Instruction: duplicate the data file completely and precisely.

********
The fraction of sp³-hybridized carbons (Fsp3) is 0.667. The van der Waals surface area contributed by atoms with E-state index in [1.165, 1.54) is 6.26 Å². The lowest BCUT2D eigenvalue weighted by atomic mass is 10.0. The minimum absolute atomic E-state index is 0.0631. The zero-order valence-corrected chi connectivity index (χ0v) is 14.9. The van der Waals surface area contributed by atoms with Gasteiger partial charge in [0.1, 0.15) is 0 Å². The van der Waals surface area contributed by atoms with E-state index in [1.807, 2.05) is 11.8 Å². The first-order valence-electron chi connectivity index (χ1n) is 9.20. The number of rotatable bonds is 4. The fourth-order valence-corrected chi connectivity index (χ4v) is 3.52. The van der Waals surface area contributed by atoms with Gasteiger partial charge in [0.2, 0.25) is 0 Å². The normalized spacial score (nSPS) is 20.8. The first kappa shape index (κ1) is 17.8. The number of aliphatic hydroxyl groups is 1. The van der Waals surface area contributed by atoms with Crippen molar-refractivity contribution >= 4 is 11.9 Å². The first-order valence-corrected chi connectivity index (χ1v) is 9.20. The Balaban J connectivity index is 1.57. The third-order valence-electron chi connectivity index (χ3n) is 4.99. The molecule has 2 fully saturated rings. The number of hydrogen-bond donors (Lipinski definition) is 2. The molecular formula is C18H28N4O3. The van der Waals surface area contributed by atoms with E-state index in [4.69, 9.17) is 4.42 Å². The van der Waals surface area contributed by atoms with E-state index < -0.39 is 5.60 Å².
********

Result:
The fraction of sp³-hybridized carbons (Fsp3) is 0.667. The van der Waals surface area contributed by atoms with E-state index in [1.165, 1.54) is 6.26 Å². The lowest BCUT2D eigenvalue weighted by atomic mass is 10.0. The minimum absolute atomic E-state index is 0.0631. The zero-order valence-corrected chi connectivity index (χ0v) is 14.9. The van der Waals surface area contributed by atoms with Gasteiger partial charge in [0.1, 0.15) is 0 Å². The van der Waals surface area contributed by atoms with E-state index in [1.807, 2.05) is 11.8 Å². The first-order valence-electron chi connectivity index (χ1n) is 9.20. The number of rotatable bonds is 4. The fourth-order valence-corrected chi connectivity index (χ4v) is 3.52. The van der Waals surface area contributed by atoms with Gasteiger partial charge in [0.2, 0.25) is 0 Å². The normalized spacial score (nSPS) is 20.8. The first kappa shape index (κ1) is 17.8. The number of aliphatic hydroxyl groups is 1. The van der Waals surface area contributed by atoms with Crippen molar-refractivity contribution >= 4 is 11.9 Å². The first-order valence-corrected chi connectivity index (χ1v) is 9.20. The Balaban J connectivity index is 1.57. The third-order valence-electron chi connectivity index (χ3n) is 4.99. The molecule has 2 fully saturated rings. The number of hydrogen-bond donors (Lipinski definition) is 2. The molecular formula is C18H28N4O3. The van der Waals surface area contributed by atoms with E-state index in [4.69, 9.17) is 4.42 Å². The van der Waals surface area contributed by atoms with E-state index < -0.39 is 5.60 Å².